How Andy Warhol Worked

Andy Warhol Biography

Warhol was born Andrew Warhola on Aug. 6, 1928, in Pittsburgh, Pa. The youngest of three boys, Warhol showed early artistic promise and became the first in the family to attend college, earning a degree in pictorial design from the Carnegie Institute of Technology (now Carnegie Mellon University) in 1949 [source: Andy Warhol Foundation].

After graduation, Warhol took the overnight bus to New York City, where he found consistent work as a commercial illustrator, providing playful sketches for leading fashion magazines like Vogue and Harper's Bazaar, and acting as the art designer for advertisements, album covers, book covers and department store display windows. He even won commendations from the Art Director's Club and the American Institute of Graphic Arts [source: PBS].

Early in his career, he dropped the "a" from his name [source: PBS]. While he was building his professional resume, Warhol also developed personal art projects. In 1961, he placed some of his earliest Pop art canvases (featuring comic book frames) in the display windows at Manhattan department store Bonwit Teller [source: Osterwold].

The window display didn't lead to a gallery exhibition, but Warhol soon found his muse in Campbell's soup cans, an everyday object that epitomized mundane American life. Warhol's repetitive imagery of the soup cans and other common objects blurred the line between art, advertisement, meaning and emptiness. His first gallery show earned him write-ups in Time, Life and Newsweek magazines [source:].

Warhol bought a four-story brownstone in midtown Manhattan and transformed it into his studio and creative incubator. From 1963 through 1968, the East 47th Street building known as The Factory was a whirlwind of creative activity -- experimental film, art and music -- and served as the scene of an extended, drug-fueled party. He made hundreds of 16 mm films featuring his expanding coterie of friends, muses and hangers-on, whom he called the "superstars."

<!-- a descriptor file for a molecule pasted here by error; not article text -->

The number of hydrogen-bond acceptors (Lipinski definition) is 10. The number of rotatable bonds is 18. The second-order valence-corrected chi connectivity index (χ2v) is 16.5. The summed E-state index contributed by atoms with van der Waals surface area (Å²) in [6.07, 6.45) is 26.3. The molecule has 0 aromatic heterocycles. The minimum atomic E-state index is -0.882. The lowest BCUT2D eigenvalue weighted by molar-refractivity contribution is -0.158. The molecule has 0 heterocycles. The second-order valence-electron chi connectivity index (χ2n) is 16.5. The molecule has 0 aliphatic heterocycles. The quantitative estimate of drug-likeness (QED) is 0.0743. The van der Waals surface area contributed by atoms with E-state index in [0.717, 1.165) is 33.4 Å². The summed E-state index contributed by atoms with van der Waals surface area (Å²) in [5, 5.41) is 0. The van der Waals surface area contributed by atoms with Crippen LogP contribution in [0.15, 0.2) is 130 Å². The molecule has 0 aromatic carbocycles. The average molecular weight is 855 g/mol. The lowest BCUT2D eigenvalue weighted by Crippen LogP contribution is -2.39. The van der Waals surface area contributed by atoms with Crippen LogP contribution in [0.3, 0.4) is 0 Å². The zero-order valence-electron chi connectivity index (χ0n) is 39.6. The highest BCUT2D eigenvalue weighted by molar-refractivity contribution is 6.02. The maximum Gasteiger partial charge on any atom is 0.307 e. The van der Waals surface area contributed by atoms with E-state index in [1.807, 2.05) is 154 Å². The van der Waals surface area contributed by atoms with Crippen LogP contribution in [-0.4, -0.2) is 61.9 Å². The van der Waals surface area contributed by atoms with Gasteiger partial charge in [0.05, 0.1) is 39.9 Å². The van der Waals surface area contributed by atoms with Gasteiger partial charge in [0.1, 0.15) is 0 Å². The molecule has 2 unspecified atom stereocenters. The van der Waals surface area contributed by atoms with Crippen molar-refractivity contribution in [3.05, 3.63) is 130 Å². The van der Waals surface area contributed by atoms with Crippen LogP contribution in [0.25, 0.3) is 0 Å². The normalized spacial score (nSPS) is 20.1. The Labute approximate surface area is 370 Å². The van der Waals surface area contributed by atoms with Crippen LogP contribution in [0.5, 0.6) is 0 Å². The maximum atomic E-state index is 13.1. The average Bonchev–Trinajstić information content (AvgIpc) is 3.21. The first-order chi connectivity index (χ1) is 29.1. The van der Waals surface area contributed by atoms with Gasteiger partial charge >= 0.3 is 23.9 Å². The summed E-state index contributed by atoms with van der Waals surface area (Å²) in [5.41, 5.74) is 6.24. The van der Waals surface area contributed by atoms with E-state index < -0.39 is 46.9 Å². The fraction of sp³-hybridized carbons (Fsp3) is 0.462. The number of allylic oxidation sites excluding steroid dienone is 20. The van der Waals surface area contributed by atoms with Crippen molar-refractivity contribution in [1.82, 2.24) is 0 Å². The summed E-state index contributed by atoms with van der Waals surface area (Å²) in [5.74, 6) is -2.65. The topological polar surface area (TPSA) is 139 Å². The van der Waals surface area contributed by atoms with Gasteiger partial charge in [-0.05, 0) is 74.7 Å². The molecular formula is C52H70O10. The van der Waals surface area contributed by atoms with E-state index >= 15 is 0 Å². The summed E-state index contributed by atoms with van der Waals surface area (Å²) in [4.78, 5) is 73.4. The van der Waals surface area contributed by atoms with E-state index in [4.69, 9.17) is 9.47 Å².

In the mid-1960s, Warhol created his first Pop sculptures of soap and cereal boxes, and launched the traveling multimedia project called Exploding Plastic Inevitable featuring the music of The Velvet Underground. In 1968, Warhol was shot in the chest by Valarie Solanas -- a disturbed writer who had appeared in one of his films -- but he survived the attack [source: PBS].

During the 1970s, Warhol launched Interview magazine and reinvented the idea of the society portrait, doing hundreds of commissioned works for celebrities and politicians. He wrote 10 books and a play -- all dictated into a tape recorder -- and even produced two shows for MTV.

Warhol died unexpectedly on Feb. 22, 1987, due to complications from routine gall bladder surgery. Thousands attended his funeral mass at St. Patrick's Cathedral [source: Andy Warhol Foundation].

On the next page, we'll take a deeper look at Warhol's artistic legacy.